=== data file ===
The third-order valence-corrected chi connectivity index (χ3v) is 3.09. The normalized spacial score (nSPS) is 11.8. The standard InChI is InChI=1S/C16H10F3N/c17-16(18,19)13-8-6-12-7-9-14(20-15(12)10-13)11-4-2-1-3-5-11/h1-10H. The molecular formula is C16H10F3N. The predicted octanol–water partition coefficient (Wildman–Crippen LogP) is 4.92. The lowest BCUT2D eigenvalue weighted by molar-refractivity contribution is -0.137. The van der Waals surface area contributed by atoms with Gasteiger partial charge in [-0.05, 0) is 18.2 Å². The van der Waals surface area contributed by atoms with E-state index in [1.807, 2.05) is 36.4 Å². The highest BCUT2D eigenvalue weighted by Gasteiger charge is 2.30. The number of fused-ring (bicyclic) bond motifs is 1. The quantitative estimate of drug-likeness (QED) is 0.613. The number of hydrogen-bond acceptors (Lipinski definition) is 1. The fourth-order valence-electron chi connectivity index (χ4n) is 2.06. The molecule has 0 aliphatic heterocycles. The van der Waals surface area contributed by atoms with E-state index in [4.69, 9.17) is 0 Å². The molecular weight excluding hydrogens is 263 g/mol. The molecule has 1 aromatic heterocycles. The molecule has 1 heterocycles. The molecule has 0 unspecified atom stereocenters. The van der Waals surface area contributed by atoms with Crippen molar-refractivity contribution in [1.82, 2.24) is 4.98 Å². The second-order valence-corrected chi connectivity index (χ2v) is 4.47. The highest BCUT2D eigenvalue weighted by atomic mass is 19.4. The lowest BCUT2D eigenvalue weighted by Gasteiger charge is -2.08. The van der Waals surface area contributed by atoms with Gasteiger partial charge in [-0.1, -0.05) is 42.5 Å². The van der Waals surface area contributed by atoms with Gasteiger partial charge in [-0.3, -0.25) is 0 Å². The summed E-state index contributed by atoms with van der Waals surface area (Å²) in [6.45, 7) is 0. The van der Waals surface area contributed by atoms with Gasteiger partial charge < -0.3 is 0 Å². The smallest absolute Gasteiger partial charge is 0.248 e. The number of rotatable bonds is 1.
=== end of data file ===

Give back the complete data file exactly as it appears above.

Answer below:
The third-order valence-corrected chi connectivity index (χ3v) is 3.09. The normalized spacial score (nSPS) is 11.8. The standard InChI is InChI=1S/C16H10F3N/c17-16(18,19)13-8-6-12-7-9-14(20-15(12)10-13)11-4-2-1-3-5-11/h1-10H. The molecular formula is C16H10F3N. The predicted octanol–water partition coefficient (Wildman–Crippen LogP) is 4.92. The lowest BCUT2D eigenvalue weighted by molar-refractivity contribution is -0.137. The van der Waals surface area contributed by atoms with Gasteiger partial charge in [-0.05, 0) is 18.2 Å². The van der Waals surface area contributed by atoms with E-state index in [1.807, 2.05) is 36.4 Å². The highest BCUT2D eigenvalue weighted by Gasteiger charge is 2.30. The number of fused-ring (bicyclic) bond motifs is 1. The quantitative estimate of drug-likeness (QED) is 0.613. The number of hydrogen-bond acceptors (Lipinski definition) is 1. The fourth-order valence-electron chi connectivity index (χ4n) is 2.06. The molecule has 0 aliphatic heterocycles. The van der Waals surface area contributed by atoms with E-state index in [4.69, 9.17) is 0 Å². The molecular weight excluding hydrogens is 263 g/mol. The molecule has 1 aromatic heterocycles. The molecule has 1 heterocycles. The molecule has 0 unspecified atom stereocenters. The van der Waals surface area contributed by atoms with Crippen molar-refractivity contribution in [1.82, 2.24) is 4.98 Å². The second-order valence-corrected chi connectivity index (χ2v) is 4.47. The highest BCUT2D eigenvalue weighted by atomic mass is 19.4. The lowest BCUT2D eigenvalue weighted by Gasteiger charge is -2.08. The van der Waals surface area contributed by atoms with Gasteiger partial charge in [-0.1, -0.05) is 42.5 Å². The van der Waals surface area contributed by atoms with Gasteiger partial charge in [-0.3, -0.25) is 0 Å². The summed E-state index contributed by atoms with van der Waals surface area (Å²) in [6.45, 7) is 0. The van der Waals surface area contributed by atoms with Gasteiger partial charge < -0.3 is 0 Å². The smallest absolute Gasteiger partial charge is 0.248 e. The number of rotatable bonds is 1.